Difference between Tooth Decay and Cavity

Is the dentist’s office still one of the scariest places for some people? Probably. Even so, since there is no chance of auto diagnosis and self medication in the case of teeth; it always takes a dentist to tell you what is going on. But what are you most afraid of? What is worse: tooth decay or tooth cavity?


Tooth decay occurs when the germs in the mouth produce acid that eats away at the tooth. With everything we eat, a clear substance gets stuck to the teeth. This is called plaque and it is made out of bacteria that feed on the sugars on your teeth. As the bacteria feed, they produce acid which eats away at the tooth. The symptoms of tooth decay are black spots on the teeth, toothache and even bad breath.

Treating the tooth decay involves catching the process early on, when it is in the stage of a “white spot”. This means re-mineralizing the tooth through the application of fluoride in the form of gel or varnish. The dentist can do this in the early stages and prevent the bacteria from eating away more of the teeth.

Tooth Decay vs Cavity

A cavity is a black hole in the middle of the tooth, a sign that the bacteria in the plaque has already eaten through several layers of the tooth. The closer the cavity gets to the pulp, the more painful it becomes and the tooth reacts to sensations of cold, hot or sweet.

When dealing with a cavity, a dentist will remove the decaying parts of the tooth, then he will get the remaining holes filled up. If there is too little left of the tooth after the decay has been cleared away, a crown is recommended. This is an already built tooth top, most often made out of porcelain to match the color of the rest of the teeth, which is placed over the stub of your former tooth after it has been filed down.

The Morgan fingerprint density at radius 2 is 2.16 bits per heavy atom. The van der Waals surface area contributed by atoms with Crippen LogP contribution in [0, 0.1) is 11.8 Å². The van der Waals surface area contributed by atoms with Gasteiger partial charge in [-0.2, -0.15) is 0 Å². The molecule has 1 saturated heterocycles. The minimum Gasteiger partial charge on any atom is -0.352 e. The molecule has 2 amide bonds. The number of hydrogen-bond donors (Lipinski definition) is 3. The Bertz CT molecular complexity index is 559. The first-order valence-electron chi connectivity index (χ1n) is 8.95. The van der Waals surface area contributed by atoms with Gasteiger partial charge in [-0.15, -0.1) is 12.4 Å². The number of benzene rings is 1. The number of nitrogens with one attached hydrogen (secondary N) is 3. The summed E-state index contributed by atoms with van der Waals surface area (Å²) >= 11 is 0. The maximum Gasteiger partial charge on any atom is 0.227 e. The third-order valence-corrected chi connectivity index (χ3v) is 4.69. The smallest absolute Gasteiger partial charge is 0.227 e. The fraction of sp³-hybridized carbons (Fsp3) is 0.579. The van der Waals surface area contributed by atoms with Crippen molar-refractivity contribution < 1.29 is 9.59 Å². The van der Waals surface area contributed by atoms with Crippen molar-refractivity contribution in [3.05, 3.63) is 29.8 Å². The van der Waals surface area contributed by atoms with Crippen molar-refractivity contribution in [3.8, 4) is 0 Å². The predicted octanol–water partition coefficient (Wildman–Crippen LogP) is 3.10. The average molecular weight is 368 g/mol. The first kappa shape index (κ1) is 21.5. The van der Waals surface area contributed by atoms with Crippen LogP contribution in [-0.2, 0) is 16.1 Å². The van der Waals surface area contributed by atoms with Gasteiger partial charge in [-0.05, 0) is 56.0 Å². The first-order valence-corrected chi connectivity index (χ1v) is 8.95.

Tooth decay vs Cavity

So what is the difference between tooth decay and cavity?

Tooth decay is the primary stage of the cavity, the one in which an intervention is possible by simply clearing away some of the plaque and by strengthening the tooth’s fluoride coating. The cavity is the process which has already begun and which can affect a tooth down to its pulp. A tooth that is completely damaged by cavity rots and needs to be pulled out. The reason why people should try to protect and preserve as much as possible of a tooth is that taking a rotten tooth out with the roots means a very invasive and expensive procedure for implanting a new one.

Comparison Chart

Tooth decay Cavity
Is one of the initial phases of cavity Continues the process started by tooth decay
Recognizable by pain and “white spots” Recognizable by pain and black holes in the teeth
Can be treated with a fluoride gel or varnish to strengthen the tooth The rotten parts must be cleared away and a filling or a crown must be set in place